All of these same physiological responses were confirmed to be part of an overall “relaxation response” by Harvard physician Dr. Herbert Benson in the late 1960s. His findings were published in his 1975 book, The Relaxation Response. He coined the phrase because it countered the “fight or flight” term used for the stress response that had been discovered sixty years earlier by famous physiologist Walter B. Cannon.
Cannon’s work revealed that every time we’re faced with a stressful situation, our bodies release hormones (adrenaline and noradrenaline) that increase our heart rate, breathing rate, metabolic rate, blood pressure, and blood flow to the muscles gearing us up to fight or flee. But Dr. Benson’s study found that just as stress can be induced in the body, so can relaxation. Inducing this relaxation response prevents and compensates for frequent nervous reactions by decreasing heart rate, breathing rate, metabolic rate, and blood pressure.
For decades, Dr. Benson continued amassing a body of clinical proof that supported and elaborated on his initial findings. Ultimately, the way to elicit the relaxation response was narrowed to two steps:
- Repetition of a word, sound, phrase, prayer, or muscular activity.
- Passively disregarding everyday thoughts that inevitably come to mind and returning to your repetition.
Doing this for ten to twenty minutes has been proven to bring about what Benson called the relaxation response.
Putting Them Together
The cool thing is that these two practices of finding satisfaction and inducing relaxation can be done anywhere and at any time. You don’t have to be in savasana. If in public, you can make a quiet humming sound or repeat your chosen word or prayer mentally. When your mind starts to chatter, you simply say, “Oh well,” and go back to the object of your focus until you feel your mind and body come to a place of equilibrium.
“More and more the practice of yoga becomes internal. It’s something we can do anywhere, anytime, throughout our day.”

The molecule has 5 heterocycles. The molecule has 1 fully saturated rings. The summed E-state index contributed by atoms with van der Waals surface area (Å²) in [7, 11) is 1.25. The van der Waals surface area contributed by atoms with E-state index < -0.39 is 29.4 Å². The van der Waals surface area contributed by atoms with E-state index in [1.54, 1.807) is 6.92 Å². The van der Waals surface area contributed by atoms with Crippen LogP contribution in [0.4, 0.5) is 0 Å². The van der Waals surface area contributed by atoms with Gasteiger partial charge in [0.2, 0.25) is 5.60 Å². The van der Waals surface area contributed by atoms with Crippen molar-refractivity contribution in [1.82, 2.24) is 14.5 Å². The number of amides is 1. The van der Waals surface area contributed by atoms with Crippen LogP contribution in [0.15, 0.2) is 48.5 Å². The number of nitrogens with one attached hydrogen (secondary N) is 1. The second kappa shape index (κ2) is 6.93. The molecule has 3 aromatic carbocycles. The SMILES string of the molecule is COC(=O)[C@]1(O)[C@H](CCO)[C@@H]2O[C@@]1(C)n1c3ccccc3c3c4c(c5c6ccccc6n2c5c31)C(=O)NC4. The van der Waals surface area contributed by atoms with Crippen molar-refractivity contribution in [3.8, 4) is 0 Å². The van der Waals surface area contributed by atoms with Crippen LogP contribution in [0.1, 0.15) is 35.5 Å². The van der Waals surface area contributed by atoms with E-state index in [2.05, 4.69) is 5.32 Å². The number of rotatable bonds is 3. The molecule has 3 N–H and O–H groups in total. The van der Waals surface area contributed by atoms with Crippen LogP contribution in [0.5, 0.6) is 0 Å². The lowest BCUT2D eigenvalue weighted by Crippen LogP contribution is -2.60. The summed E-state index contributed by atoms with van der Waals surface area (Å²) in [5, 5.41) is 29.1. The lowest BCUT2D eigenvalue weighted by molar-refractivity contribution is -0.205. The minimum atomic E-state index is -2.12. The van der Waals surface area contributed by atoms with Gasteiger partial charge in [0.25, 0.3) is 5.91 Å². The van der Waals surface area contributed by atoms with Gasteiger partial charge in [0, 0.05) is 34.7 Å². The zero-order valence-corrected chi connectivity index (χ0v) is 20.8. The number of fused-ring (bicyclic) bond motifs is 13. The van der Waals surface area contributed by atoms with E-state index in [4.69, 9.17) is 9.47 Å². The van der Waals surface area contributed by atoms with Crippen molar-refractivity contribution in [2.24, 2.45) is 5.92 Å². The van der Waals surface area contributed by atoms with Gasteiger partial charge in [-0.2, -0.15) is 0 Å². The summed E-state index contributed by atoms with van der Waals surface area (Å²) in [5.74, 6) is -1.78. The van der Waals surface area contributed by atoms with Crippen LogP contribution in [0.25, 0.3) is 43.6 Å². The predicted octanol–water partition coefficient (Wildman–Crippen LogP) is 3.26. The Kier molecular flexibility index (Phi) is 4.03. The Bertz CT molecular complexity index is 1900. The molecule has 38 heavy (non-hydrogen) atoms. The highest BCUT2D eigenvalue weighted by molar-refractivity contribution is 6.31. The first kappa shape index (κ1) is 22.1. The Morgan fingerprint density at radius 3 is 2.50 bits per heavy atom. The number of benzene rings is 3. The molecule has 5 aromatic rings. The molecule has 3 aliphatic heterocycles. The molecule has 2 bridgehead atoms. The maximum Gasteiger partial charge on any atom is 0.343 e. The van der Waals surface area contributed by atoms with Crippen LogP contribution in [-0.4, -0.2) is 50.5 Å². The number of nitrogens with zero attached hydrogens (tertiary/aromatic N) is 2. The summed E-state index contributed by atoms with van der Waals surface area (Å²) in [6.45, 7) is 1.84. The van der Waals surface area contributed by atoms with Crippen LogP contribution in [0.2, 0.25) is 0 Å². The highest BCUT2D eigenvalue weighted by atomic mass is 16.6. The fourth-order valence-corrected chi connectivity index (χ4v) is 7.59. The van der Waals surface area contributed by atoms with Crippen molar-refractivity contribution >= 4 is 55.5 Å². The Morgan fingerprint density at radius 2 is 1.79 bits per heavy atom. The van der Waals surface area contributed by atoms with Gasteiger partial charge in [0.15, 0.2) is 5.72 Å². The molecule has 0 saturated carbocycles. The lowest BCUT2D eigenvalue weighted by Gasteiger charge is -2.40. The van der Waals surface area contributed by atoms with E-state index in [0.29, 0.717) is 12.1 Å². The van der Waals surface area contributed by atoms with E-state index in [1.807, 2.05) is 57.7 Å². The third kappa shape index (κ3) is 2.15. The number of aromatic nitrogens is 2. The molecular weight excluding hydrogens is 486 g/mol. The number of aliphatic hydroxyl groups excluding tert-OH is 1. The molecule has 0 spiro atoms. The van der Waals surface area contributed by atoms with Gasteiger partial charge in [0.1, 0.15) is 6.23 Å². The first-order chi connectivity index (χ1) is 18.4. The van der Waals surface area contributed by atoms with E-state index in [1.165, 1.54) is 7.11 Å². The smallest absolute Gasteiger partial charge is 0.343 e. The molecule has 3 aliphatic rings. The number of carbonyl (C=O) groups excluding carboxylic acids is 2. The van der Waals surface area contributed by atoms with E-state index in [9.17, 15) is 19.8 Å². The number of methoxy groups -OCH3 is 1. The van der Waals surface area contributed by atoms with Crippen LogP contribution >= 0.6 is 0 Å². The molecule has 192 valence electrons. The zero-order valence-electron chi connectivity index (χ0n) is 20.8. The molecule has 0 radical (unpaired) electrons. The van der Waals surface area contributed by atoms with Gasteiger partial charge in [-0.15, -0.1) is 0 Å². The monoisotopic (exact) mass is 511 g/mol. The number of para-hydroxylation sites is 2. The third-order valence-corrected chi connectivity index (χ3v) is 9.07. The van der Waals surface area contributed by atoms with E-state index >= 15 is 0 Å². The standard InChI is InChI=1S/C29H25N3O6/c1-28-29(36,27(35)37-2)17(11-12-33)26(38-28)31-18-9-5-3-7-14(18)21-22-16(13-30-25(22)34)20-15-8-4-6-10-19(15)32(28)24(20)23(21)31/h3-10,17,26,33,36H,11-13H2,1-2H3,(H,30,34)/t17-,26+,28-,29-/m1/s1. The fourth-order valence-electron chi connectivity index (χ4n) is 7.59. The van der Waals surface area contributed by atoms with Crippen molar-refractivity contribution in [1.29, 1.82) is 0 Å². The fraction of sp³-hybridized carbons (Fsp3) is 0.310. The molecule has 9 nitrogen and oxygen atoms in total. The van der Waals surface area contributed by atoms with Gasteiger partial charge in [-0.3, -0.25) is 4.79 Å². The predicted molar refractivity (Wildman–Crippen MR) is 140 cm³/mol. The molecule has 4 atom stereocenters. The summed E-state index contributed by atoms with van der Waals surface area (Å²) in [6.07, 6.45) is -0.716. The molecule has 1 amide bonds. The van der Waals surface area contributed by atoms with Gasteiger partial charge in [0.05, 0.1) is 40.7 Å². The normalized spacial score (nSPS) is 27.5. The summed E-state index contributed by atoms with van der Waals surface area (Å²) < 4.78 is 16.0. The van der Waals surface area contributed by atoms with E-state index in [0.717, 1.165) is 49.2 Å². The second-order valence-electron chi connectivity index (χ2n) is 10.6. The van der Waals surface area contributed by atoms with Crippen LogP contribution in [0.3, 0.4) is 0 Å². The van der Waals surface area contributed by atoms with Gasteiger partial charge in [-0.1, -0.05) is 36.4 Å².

As Dr. Lissa Rankin, founder of the Whole Health Medicine Institute, put it, “The key is to remember that how our minds feel as we go about our day – how relaxed, happy, and fulfilled we are – gets translated into the physiology of the body.” So while we may not immediately feel the effects of anxiety and stress as we would a bee sting or stubbing our toe, the effects are nonetheless there.
At any point throughout our day we can check in with our emotional and mental state, knowing that even though we may not feel it physically, it is being manifested in the physiology of our body. Then if our state is not one of joy or relaxation, we can call upon things like santosha and savasana to bring us into equilibrium and balance.
You don’t need a yoga mat to turn the corners of your mouth up or to take a deep breath. Nor must you be lying on your back in a yoga class to find savasana consciousness. More and more the practice of yoga becomes internal. It’s something we can do anywhere, anytime, throughout our day.
A New Normal
Now that you know the scientific healing power of joy and relaxation, each time you find these states within yourself you can celebrate that you are cultivating health – not only mentally and emotionally, but physically, too.
As each individual takes responsibility for countering stress, the collective trend will shift, and we will see a dramatic reduction in the toll that stress is taking on our health. We can be part of bringing about a change where well-being is the new norm.
You’ll Also Enjoy:
- Savasana Isn’t Just for Dead People
- A Little Laughter Goes a Long Way: Yoga Pose for Joy
- How to Turn Stress Into a Strength
- New on Breaking Muscle Today
1. Nischala Joy Devi, The Secret Power of Yoga. New York: Three Rivers Press, 2007.
2. Patanjali, Yoga Sutras of Patanjali. Translated by Mukunda Stiles. Boston: Weiser, 2002.
3. Lissa Rankin, MD, Mind Over Medicine: Scientific Proof That You Can Heal Yourself, United States: Hay House, 2013.
4. Herbert Benson, MD with Miriam Z. Klipper, The Relaxation Response, New York: Harpertorch, 1975.
5. “A Hormone That Stimulates Fat Loss and Improves Mood and Energy Levels?” Eat, Heal, Love Blog. November 21, 2013.
Photos courtesy of Shutterstock.